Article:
Mr. Ebel reports that he learned upon his arrival in
March 1943, that a jittery serviceman shot an internee from a guard
tower, when the internee approached the tower in what was believed to
be a threatening manner. Mr. Ebel never knew if this was true, but he
Camp Forrest’s population include a mix of internees,
mostly in the political middle, but some more vocal concerning their
national heritage. The internee population even included several
Panamanian Jews, who encountered some difficulties.
In early 1943, the German internees were notified that
they were being transferred to make way for German prisoners of war. As
expressed in the internee camp newspaper, The Latrine, there
was much consternation about where the men would be transferred. In May
1943, they were dispersed to a number of camps, many placed on a
shuttered, guarded train which took them to Ft. Lincoln in Bismarck,
North Dakota. Others were sent to join their families in Seagoville and
Crystal City, Texas. (“Enemies
are Human,” a paper presented to the Dayton Christian-Jewish Dialogue,
May 10, 1998, by John A. Heitmann, Ph.D., Professor of History,
University of Dayton.) Recent visitors to Camp Forrest report that
little or nothing remains on the site.
|More Camp Forrest Images
-- Photos from National Archives Collection
| Camp Forrest Overview
Camp McCoy, Sparta,
Camp McCoy was first formed as the “Sparta Maneuver Tract” in 1909. It
be-came Camp McCoy” in 1926 and since 1973 has been “Fort McCoy”.
Toward the end of 1941 the former CCC discharge and
reception center at Old Camp McCoy was converted into an internment
camp for enemy aliens and a POW prison camp. The German internees sent
to Camp McCoy in early 1942 were all transferred to other camps by the
end of June 1942, and by early 1943 the internment camp was
re-designated as a POW camp for captured Germans and Japanese. During
the “internment phase” of Camp McCoy, a contingent of Germans and some
Italians (thirteen of whom were American citizens) who had been
arrested and interned in Hawaii, was spirited away to Camp McCoy
because of some legal wrangling involving writs of habeas corpus. In
June they were taken back to Hawaii. Both times the men were
transferred by military ship, traveling by convoy through submarine
infested waters. (See also: more firsthand accounts in Real People .)
In 1945 Camp McCoy was designated a reception and
separation center for U.S. troops.
In 1946 the last of the prisoners of war from World War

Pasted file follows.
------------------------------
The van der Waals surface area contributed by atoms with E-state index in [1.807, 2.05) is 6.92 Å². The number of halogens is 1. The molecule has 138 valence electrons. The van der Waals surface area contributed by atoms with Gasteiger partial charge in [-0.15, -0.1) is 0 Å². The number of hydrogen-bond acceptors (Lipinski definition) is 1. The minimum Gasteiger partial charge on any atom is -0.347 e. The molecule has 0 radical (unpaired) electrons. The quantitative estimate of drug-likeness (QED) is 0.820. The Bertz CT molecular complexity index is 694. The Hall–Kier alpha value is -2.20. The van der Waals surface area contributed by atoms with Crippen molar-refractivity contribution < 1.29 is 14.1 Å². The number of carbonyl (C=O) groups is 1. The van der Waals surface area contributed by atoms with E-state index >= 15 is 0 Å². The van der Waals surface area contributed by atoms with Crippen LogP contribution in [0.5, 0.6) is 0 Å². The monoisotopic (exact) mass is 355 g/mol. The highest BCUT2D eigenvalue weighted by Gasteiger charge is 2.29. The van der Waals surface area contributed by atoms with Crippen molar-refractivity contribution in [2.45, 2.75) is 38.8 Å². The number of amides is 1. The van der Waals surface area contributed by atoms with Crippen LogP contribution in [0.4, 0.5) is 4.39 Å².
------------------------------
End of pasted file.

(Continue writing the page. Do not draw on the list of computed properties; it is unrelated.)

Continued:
II left Camp McCoy. Camp McCoy, now Ft. McCoy, has been in constant use
since its inception and is currently used by the military as a regional
|Administration Building -
Former site of Stringtown Internment Camp. This building is one of the
remaining structures from the time of the internment camp.
During the early months of World War II, and after initial processing,
many internees were sent to the prison in Stringtown, Oklahoma, which
was operated by the US Army. The prison started accepting internees on
March 30, 1942 and was located four miles north of Stringtown, on the
west side of highway 69. The camp was previously a sub-prison,
established in 1933, to relieve overcrowding at the Oklahoma State
Penitentiary. Stringtown had a capacity of 500 and held primarily
German internees, but some Italians and Japanese were also held there.
The internees were divided into 3 companies with an officer, NCO and
company clerk assigned to each company. The camp commander ran the camp
pursuant to strict rules which provided that under some
circumstances, such as attempted escape, internees were to be shot.
Although the environment at Stringtown was described as
bleak, most internees made the best of it by keeping the living
quarters (former inmate cells), as clean as possible and engaging in
meaningful hobbies. Also, internees were responsible for preparing
their own food. Guards and administrators reported that the meals for
the internees were much better tasting than the food they received.
There was a small, vocal Nazi element at Stringtown, estimated to be
less than 3% of the general population. This element had an unsettling
effect on the atmosphere of the camp, especially for the few German
Jews who were interned there. Two German internees died at the camp and
are buried at Ft. Reno.
The “permanent” status of Stringtown turned out to be
short lived because it was closed in June of 1943. By then most
Stringtown internees had been transferred to camps run by U.S. Border
Patrol personnel under the jurisdiction of the Department of Justice.
For the remainder of World War II, Stringtown housed German POWs. The
site now contains the Mack Alford Correctional Center, a medium
Internment Camp, National Park Service Photo
|Sand Island Internment
Camp, Resource Center of Japanese American Cultural Center Photo.
Sand Island, O’ahu Hawaii